Part of Il-nam’s guiltlessness about creating the games comes from this idea that no one is required to participate: they sign up themselves and if the majority of players agree to stop playing, they are allowed to go home. In his eyes, this is completely fair. People play because they want to try to win the money. However, he clearly knows that this is not the case. The game authorities reiterate again and again that the players have almost no chance of ever making it out of poverty and debt out in the “real world.” Il-nam even says so himself in an incredibly manipulative conversation with Gi-hun in episode two. It is especially sinister when you realize what this mantra of “the outside world is hell and our only chance to make it is in the game” really means. Il-nam does not believe that a life in poverty is one worth living. He believes that not only do people choose to die trying to get the money, but that this is the right choice. This is a bold statement from a character that has not lived in poverty for a very long time, if ever. Beyond even the pressure of the outside world driving characters back to the games, there’s the fact that the players all signed their contracts before being told about the mortal danger they would face in the games. The 255 players killed in the first game were never given a chance to opt-out or alerted of the risk, and most of them died before the rules were ever clarified. The illusion of choice is taken further with the idea of the vote: the game will end if the majority agrees to leave. First of all, a vote must be called for by the players themselves–they are not offered this chance by the authorities. Second of all, there is no way for an individual to choose to opt-out of the system as it is made clear that they will be killed if they refuse to play. There is no individual choice, only the choice of the whole, and boy howdy if the whole isn’t being manipulated at every turn by a giant money-filled piggy bank and constant exposure to the idea that they’re worth more dead in the games than alive in poverty in the real world. Because Il-nam wants the game to keep going. He likes it, he thinks it’s fun, he’s in no real danger, and he can capitalize on the whole thing through the VIP betting system and the connections he makes with other rich people. There is also the choice of shape, choice of teams, choice of partners, and choice of numbered jerseys. All of these choices are made without any context–the players know that it’s life or death, but they aren’t given the tools to make informed choices. The pre-game choices may as well be assigned, because the characters are going in blind as to how their choices will impact the actual gameplay, anyways. Choice, like equality, is just another coat of ideological paint that Il-nam uses to cover up the cracks in this broken and amoral system he’s built for his own benefit.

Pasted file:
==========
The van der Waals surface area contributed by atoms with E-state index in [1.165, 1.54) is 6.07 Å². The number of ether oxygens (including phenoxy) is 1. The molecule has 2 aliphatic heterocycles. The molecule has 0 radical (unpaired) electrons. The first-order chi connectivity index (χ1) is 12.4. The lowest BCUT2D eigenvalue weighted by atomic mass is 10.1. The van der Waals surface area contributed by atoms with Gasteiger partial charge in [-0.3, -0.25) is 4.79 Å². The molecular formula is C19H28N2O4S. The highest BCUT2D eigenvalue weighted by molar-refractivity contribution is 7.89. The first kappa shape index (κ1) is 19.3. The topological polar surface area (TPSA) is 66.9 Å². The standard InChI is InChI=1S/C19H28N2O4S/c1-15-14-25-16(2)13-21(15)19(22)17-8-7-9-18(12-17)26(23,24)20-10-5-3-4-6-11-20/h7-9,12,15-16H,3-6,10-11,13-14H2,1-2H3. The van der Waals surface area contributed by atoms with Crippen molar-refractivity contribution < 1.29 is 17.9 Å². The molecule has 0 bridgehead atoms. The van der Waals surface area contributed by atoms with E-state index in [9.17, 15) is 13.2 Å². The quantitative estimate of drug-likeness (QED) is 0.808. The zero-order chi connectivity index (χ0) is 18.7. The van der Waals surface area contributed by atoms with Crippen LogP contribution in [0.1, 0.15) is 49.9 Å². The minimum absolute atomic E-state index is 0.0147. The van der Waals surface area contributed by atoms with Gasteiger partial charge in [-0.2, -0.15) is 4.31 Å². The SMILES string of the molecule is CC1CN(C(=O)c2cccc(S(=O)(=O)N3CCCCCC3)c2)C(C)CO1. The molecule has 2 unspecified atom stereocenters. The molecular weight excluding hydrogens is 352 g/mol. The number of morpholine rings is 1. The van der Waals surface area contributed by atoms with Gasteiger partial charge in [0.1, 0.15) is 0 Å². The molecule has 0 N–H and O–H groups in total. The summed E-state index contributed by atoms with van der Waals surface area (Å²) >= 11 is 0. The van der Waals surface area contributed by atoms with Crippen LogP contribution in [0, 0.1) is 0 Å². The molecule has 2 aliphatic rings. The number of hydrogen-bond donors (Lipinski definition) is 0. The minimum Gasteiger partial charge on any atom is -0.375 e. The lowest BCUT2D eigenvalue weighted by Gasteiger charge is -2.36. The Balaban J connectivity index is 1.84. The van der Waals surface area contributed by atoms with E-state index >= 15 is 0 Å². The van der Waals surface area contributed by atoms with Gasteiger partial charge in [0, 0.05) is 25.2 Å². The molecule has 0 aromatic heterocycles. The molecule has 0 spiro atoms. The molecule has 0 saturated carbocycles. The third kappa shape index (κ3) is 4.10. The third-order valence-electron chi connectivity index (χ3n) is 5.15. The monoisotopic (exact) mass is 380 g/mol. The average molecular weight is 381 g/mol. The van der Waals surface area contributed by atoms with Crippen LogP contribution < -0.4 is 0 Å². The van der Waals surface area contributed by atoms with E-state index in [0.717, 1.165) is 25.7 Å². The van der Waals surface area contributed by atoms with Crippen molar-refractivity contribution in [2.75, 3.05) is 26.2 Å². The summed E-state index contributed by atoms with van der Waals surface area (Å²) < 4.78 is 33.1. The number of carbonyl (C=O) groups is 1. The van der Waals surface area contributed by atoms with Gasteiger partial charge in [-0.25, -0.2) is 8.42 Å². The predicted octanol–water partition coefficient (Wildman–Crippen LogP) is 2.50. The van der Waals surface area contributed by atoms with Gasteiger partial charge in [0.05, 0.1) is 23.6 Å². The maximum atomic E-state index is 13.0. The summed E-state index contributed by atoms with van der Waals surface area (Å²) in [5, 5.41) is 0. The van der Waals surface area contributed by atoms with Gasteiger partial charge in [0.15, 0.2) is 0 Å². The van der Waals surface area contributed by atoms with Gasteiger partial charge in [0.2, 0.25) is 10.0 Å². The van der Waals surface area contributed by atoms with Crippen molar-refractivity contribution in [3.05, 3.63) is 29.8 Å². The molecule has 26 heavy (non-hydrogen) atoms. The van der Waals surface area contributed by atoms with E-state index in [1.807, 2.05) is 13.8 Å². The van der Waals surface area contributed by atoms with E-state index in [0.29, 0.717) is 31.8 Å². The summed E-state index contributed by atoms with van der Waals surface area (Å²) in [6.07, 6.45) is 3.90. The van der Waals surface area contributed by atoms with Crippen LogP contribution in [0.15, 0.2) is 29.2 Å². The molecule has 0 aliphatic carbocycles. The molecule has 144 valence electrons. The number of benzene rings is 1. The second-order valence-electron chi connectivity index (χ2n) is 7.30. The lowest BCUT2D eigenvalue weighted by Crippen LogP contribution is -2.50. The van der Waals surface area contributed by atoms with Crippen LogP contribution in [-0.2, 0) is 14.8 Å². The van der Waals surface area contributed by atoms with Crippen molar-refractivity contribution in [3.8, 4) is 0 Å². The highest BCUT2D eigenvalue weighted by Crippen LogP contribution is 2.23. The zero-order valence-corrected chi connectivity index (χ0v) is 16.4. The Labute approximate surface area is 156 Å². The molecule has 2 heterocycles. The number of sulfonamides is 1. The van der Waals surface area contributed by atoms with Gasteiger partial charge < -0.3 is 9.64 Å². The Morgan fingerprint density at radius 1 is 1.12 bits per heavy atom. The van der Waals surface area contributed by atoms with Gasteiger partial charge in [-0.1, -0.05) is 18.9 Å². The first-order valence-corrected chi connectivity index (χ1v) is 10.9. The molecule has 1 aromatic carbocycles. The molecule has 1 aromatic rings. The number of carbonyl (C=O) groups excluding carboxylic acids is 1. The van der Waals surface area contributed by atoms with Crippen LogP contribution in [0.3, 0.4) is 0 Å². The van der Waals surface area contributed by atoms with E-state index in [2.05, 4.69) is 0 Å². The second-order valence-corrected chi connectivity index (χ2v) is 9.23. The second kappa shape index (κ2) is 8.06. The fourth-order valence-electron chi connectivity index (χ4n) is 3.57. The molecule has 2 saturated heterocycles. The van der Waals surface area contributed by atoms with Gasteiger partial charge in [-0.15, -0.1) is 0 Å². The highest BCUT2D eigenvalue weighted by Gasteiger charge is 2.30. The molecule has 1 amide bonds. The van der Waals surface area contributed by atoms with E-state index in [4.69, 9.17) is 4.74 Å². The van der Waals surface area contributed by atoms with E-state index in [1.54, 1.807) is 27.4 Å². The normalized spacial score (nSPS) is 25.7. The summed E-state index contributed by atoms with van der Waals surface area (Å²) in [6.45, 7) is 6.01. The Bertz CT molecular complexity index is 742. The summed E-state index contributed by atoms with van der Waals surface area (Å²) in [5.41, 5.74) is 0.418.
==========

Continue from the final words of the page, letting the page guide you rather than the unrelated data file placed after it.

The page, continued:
Il-nam believes that the games will be won by someone who deserves it, someone who in the face of dire circumstances pulled themselves up from nothing and took ownership of the opportunity that Il-nam provided for them. There is an implication that if the players are all made equal by the structure and rules of the game, then those who are uniquely intelligent, strong, or resourceful will ultimately prevail over the others. Whoever wins will do so because they deserve it. But when you look at the facts, people don’t succeed in the games based solely on their own merit. Players learn from each other and copy one another. One example of this is when Gi-hun licks the dalgona to free his shape in episode three and other players catch on and follow his lead. In the very next game, Gi-hun’s team wins because Il-nam has insider information about how to play and Sang-woo comes up with a last-minute plan that saves everyone. However, the best example of this is during the glass platform game, where the later players are given an advantage because they can learn from the paths taken by the earlier players. Gi-hun mostly wins because he got lucky. Sang-woo and Saebyeok also make it as far as they do because they got lucky and could learn from their other players. Il-nam wants the money to go to someone “worthy,” but there is no such thing as worthiness in these games. Everyone needs the money, everyone is willing to die for it, but individual wit and strength can only carry you as long as you do not stumble into a random disadvantage (like Saebyeok being injured by the glass explosion) or are not passed over by a random advantage (like the team that loses to Gi-hun’s team because they did not have access to Il-nam’s insider strategy). Il-nam’s early success in the games is a perfect example of this. He knows how to play red-light, green-light without getting hurt and even steps in rhythm with the song. When given the choice of a shape, he picks the easier star, because he knows that they are about to play the dalgona game. And obviously, he knew exactly what to do for tug-of-war. Even though he is at a physical disadvantage, he is supported by his intimate knowledge of how the games work, which keeps him safe while other players have to deal with confusion, fear, and life-or-death stakes as they play alongside him. Of course, he isn’t playing to win, but he does seem to take a lot of joy in his victories, which comes across on a first watch as, like, some quirky old man whimsy but turns super evil thrill-seeking creepiness on a second viewing. This idea of winning=deserving even impacts the audience. His success early on plays a major role in winning us over to loving his character. We think he’s winning because he deserves it for being smart and kind, but really it’s because he’s working a system he created to his own advantage.
All this to say, the morality of the games is rooted in flawed assumptions about the system that Il-nam has created. There are several themes that are integral to the overall message of Squid Game: equality is a practice, not just a statement; choice is only powerful in context, and success does not equate to superiority. This plot twist works because the character of Il-nam the villain, Il-nam the secret creator, makes it impossible to rewatch this series without paying close attention to these themes and taking note of the way they play out in the text. When Gi-hun asked Il-nam “why?” in the last episode, I think we all found Il-nam’s answer to be unsatisfying. But that is not what Il-nam’s character is there to do in the story. The question that this plot twist demands we ask is not “why,” but “how.” How are broken systems designed, and based on what assumptions? How does reality reflect the ideological branding of a system? How does one man or one group have the power to build these systems? This plot twist ultimately leaves us all with the question that plagues Gi-hun at the end of the series: “What on earth can we do about it?”